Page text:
But when you're more able to manage your energy in general, it's sort of like, Oh, work and business, they kind of intermingle, but not in a way that feels really, you know, like You start to feel resentful of work in this bucket over here. And that's the thing that drains my energy. It sounds like also, I imagine for you doing some of that business administrative stuff, it's probably a little easier because it's part of a bigger passion project for you, right?

So if you have to do something, it's like, okay, it's still part of my baby, this thing that I'm growing versus having to do that stuff in a structure that you don't fit into,

Marie Ng: right? Yeah, yeah, exactly. Um, it's easier to see. That it's a, you know, a means to, a means to an end and it's, it goes toward something that, yeah, I, I, I'm very passionate about.

And somebody asked me this the other day, they're like, what, you know, would you, cause I see a lot of indie hackers doing this. They're working on lots of different projects, right? They've got, you know, five or six different things on the go. And, you know, they're like, would you ever want to work on anything else?

Like started another project? And I'm like, not really, because. Like, I really like my One Project, it's, it's um, it's so personal to me, it's, it's more that the problem is very personal, and so if it wasn't Llama Life, it would still be trying to solve the same problem. So the problem to me is like, how do I, how do I manage my focus and attention better?

You know, how do I kind of get through my day, you know, two people might have the same to do list to get through, but one person might finish the day, like. You might both get through the list, but one person might feel the day really calm and accomplished. The other person might be like, I got through, but I'm so tired and stressed and it was so hectic and up and down.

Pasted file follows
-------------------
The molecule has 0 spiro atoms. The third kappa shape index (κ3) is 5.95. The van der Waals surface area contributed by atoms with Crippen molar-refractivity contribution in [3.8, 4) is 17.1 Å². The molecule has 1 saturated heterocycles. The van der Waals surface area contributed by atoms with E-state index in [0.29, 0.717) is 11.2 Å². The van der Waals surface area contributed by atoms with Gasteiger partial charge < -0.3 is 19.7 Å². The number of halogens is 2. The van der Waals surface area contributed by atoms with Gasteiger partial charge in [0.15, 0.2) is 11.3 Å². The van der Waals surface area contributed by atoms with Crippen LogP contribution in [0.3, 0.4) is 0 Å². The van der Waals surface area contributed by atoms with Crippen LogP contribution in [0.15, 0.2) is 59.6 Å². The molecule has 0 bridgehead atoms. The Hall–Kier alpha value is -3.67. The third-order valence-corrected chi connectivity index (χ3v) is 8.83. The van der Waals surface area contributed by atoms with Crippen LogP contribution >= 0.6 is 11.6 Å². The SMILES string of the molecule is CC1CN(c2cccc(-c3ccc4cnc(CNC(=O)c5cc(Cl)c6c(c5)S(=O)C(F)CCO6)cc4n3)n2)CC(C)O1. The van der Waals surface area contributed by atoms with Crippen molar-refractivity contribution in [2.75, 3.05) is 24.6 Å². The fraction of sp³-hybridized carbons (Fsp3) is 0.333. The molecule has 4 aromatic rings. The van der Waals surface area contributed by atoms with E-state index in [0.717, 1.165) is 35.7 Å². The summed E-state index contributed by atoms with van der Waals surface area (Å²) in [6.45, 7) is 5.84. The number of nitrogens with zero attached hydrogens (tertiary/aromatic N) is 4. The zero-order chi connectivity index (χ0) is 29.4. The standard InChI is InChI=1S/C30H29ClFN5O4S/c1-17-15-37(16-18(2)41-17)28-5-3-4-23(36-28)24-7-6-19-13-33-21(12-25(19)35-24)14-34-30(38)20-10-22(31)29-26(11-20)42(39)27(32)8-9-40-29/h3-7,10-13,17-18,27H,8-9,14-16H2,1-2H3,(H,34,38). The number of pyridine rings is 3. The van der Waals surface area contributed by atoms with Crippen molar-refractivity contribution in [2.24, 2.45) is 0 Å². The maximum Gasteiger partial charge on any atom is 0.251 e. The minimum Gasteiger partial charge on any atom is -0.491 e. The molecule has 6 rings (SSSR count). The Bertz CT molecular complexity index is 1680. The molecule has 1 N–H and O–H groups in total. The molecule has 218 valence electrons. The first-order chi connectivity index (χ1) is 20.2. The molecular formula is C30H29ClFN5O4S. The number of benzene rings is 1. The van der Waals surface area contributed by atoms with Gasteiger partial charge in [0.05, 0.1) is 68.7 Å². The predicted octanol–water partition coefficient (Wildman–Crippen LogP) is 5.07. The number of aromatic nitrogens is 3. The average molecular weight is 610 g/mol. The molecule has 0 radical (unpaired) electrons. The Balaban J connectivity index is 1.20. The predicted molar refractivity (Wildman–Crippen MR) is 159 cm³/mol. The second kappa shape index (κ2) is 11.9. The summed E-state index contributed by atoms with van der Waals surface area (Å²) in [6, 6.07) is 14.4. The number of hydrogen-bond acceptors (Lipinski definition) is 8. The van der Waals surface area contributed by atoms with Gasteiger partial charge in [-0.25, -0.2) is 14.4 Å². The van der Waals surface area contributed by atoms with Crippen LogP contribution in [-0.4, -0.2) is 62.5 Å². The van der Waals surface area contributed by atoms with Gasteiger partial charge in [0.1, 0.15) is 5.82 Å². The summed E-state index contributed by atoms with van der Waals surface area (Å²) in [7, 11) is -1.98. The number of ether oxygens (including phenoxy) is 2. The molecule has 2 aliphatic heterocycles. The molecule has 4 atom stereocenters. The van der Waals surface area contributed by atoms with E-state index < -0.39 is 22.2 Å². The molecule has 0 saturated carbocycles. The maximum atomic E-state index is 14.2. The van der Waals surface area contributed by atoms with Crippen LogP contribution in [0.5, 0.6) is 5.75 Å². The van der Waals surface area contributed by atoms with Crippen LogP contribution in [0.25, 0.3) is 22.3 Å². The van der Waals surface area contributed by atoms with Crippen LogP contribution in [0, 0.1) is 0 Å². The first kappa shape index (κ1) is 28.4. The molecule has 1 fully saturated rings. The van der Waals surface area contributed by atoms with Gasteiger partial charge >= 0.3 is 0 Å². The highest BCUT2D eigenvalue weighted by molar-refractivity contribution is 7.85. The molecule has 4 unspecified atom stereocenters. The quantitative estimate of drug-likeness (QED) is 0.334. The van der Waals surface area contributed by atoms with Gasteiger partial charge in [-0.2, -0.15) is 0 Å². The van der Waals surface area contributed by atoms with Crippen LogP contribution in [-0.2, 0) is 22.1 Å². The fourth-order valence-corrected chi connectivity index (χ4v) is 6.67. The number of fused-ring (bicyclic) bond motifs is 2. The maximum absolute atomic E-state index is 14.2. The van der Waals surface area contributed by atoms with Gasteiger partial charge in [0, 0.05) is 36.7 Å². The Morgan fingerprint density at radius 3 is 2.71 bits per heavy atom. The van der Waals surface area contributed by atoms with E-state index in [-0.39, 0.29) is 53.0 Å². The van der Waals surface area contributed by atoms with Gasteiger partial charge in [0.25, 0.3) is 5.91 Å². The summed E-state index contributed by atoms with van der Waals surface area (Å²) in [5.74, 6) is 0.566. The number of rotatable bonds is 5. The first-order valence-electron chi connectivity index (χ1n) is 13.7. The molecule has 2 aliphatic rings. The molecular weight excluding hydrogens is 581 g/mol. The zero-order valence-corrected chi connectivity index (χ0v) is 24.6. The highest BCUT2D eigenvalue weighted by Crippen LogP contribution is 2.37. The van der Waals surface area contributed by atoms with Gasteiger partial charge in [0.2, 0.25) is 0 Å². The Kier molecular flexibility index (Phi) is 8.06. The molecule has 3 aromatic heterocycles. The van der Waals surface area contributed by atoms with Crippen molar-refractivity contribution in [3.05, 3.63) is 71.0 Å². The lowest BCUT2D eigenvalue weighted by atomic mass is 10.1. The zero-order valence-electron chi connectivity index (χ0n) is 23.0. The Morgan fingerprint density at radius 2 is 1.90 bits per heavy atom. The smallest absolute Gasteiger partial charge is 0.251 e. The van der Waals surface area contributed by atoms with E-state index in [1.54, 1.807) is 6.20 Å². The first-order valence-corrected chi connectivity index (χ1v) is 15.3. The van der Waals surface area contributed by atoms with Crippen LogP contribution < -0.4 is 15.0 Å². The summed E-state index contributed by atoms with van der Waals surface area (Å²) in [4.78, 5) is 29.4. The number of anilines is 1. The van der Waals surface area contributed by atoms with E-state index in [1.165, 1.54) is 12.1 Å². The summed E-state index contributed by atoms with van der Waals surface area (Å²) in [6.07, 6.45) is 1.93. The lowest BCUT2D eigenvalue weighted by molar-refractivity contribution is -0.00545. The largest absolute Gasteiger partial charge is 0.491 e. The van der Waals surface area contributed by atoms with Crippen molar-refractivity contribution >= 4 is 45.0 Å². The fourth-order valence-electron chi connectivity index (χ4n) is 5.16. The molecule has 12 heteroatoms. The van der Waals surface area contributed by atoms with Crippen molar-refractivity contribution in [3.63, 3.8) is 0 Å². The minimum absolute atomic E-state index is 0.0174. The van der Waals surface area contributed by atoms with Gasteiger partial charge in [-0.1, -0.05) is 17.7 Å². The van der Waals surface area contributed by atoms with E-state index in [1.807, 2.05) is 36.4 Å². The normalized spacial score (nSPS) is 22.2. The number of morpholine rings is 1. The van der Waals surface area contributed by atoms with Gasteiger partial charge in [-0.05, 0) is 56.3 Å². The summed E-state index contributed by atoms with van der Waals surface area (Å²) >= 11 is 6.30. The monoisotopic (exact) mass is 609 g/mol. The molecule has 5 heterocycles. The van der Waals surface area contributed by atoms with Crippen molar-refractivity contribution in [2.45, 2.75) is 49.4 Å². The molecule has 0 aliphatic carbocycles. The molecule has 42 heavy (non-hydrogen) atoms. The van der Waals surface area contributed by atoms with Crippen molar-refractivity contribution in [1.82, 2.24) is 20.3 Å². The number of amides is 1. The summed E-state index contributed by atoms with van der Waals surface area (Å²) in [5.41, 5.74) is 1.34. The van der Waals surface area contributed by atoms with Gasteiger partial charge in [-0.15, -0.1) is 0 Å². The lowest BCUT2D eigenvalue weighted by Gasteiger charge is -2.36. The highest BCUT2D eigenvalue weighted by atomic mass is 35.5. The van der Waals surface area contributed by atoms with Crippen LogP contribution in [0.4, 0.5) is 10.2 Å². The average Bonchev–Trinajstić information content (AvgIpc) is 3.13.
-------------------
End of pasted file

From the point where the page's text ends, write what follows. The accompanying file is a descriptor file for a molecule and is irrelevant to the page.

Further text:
And I'm always like, well, how do I get through my day like nicely, you know? And so that's what calmly and like effectively, and that's what That's the problem I'm trying to solve currently with Llama Life, but if Llama Life's not working, like, I don't know, I'm talking like way in the future, I'd still be on the same problem.

It's just, and then that's what, I think that's maybe the difference because I see a lot of other folks working on stuff that like, it's not a personal problem to them. It's just like maybe an idea they had and the idea might be a good idea, but the thing is, and I learned this with my other businesses, like startups.

Or, you know, side projects will fail. It's only two, there's only two reasons why it fails, like two main reasons and it's money or motivation. Everything can be put into those two buckets. It's either money. You don't have enough money. You need to stop or your motivation fails for whatever reason. And maybe it's cause you're not, it's not a personal problem or, but everything falls into those two buckets.

That I've seen. I've solved the money thing with the fundraising. The motivation thing is not a problem for me with this problem. So it's Because it's kind of your life's work,

Marie: right? It's

Marie Ng: Yeah, in a way, like it feels, it feels like it is. Like I kind of feel like this is what I was supposed to do. Cause I've done the, my corporate career, but I feel like this is the thing that it's kind of scary though, in a way, because I feel like it defines me a bit and that's not good.